U.S. citizens need to leave Haiti ‘as soon as possible,’ U.S. Embassy warns

U.S. Embassy cautions U.S. citizens in Haiti against braving roadblocks or participating in demonstrations

MIAMI – The U.S. Embassy in Haiti issued a security alert on Wednesday warning U.S. citizens need to leave the troubled Caribbean country “as soon as possible”

The U.S. diplomats attributed the alert to the “security situation and infrastructure challenges” and urged the use of commercial or private transport at the international airports of Port-au-Prince and Cap-Haitien.

“There was the massacre in Carrefour-Feuilles where approximately 54 people lost their lives,” said Paul Christian Namphy, of the Family Action Network Movement, a social service agency that helps Haitian migrants in Miami-Dade County.

A woman grieves after learning a relative who was protesting against a local gang died during a shooting on Friday in Port-au-Prince. (AP Foto/Odelyn Joseph) (Copyright 2023 The Associated Press. All rights reserved)

With an ongoing gang turf war involving regular murders and kidnappings, the U.S. diplomats also cautioned against braving roadblocks or participating in demonstrations or large gatherings.

Most recently, at least seven Haitians died during a street shooting after a pastor encouraged a church group to protest against the gang violence in their community, according to Haitian police.

Martha Herard was at Miami International Airport Thursday waiting for her cousin to arrive from Haiti after a parole program allowed her to wait with her family in Florida for her visa to become available.

“She is only 18 and she can’t even finish school because of all the shooting and all the raping and all that is going on, so it’s dangerous,” Herard said.

The U.S. Embassy in Port-au-Prince had already announced the evacuation of non-emergency personnel and the families of the essential personnel last month.

Prime Minister Ariel Henry, slain President Jovenel Moïse’s successor, has been asking for the help of an international law enforcement force to help the Haitian police with the gang-related crisis.

Displaced people look out over the inner courtyard of a school where they are taking refuge due to gang violence, as it rains due to Tropical Storm Franklin in Port-au-Prince, Haiti, Wednesday, Aug. 23, 2023. (AP Photo/Odelyn Joseph) (Copyright 2023 The Associated Press. All rights reserved)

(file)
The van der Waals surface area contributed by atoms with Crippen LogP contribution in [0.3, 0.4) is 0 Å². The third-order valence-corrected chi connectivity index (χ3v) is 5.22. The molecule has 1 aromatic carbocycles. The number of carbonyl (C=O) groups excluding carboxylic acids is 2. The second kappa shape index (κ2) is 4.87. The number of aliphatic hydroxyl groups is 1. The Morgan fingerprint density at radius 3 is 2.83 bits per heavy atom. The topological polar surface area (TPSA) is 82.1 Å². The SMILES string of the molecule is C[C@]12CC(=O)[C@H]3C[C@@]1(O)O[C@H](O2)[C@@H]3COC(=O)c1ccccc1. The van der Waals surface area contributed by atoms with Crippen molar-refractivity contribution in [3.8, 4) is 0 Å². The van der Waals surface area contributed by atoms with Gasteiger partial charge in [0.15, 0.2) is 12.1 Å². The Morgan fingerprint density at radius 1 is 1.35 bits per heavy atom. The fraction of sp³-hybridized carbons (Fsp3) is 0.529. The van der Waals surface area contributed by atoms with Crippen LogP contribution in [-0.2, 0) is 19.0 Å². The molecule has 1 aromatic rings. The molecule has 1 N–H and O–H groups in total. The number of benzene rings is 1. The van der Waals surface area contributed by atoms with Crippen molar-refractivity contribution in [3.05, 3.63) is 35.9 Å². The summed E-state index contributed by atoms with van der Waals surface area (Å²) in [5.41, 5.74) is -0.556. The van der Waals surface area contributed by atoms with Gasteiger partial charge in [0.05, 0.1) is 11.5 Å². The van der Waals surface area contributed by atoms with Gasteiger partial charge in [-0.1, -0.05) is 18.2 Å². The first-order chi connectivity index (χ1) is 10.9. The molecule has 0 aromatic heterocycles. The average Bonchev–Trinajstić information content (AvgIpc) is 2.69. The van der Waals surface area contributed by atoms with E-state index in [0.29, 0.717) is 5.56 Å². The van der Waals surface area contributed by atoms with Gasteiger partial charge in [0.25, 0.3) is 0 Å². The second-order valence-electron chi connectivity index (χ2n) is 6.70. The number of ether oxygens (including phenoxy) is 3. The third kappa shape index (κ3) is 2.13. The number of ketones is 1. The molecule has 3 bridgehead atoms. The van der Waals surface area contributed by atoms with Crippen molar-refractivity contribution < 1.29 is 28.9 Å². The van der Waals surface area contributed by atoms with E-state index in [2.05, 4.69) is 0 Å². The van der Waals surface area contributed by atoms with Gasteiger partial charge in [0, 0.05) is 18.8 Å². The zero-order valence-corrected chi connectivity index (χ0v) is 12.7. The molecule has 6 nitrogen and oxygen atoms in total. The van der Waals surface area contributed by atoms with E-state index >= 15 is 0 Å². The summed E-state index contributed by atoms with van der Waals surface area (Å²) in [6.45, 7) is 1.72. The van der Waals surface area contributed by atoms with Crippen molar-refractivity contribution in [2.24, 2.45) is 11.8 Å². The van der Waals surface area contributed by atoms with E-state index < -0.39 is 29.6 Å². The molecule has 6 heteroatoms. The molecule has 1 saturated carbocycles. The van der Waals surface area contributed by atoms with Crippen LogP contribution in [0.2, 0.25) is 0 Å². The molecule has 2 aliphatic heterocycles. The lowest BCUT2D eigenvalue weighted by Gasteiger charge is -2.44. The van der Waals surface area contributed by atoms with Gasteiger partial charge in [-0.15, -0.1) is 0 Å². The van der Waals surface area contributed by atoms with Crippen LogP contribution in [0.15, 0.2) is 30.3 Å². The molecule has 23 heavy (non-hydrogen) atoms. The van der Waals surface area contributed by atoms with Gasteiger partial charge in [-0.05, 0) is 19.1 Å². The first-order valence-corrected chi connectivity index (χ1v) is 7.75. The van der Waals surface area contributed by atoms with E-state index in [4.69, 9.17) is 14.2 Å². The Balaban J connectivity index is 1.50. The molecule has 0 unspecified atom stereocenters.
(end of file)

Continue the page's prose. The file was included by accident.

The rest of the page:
The unrest exploded after a group of Colombian mercenaries were involved in Moïse’s murder in 2021. U.S. diplomats in Haiti encouraged U.S. citizens to book flights in advance and monitor local news and asked that any U.S. citizen experiencing travel challenges in Haiti contact ACSPAP@state.gov.

Here is a list of tips from the U.S. Embassy in Haiti:

A man and a woman run near tires that protesters who were demanding better security in Port-au-Prince set on fire on Aug. 7, 2023. (Foto AP/Odelyn Joseph) (Copyright 2023 The Associated Press. All rights reserved)
  • Use extreme caution in traveling around the country;
  • Avoid demonstrations and large gatherings of people;
  • If you encounter a roadblock, turn around and get to a safe area;
  • Make and practice contingency plans for sheltering in place and/or accessing airports; and
  • Review the guidance on travel to High-Risk Areas.

About the Authors:

Liane Morejon is an Emmy-winning reporter who joined the Local 10 News family in January 2010. Born and raised in Coral Gables, Liane has a unique perspective on covering news in her own backyard.

The Emmy Award-winning journalist joined the Local 10 News team in 2013. She wrote for the Miami Herald for more than 9 years and won a Green Eyeshade Award.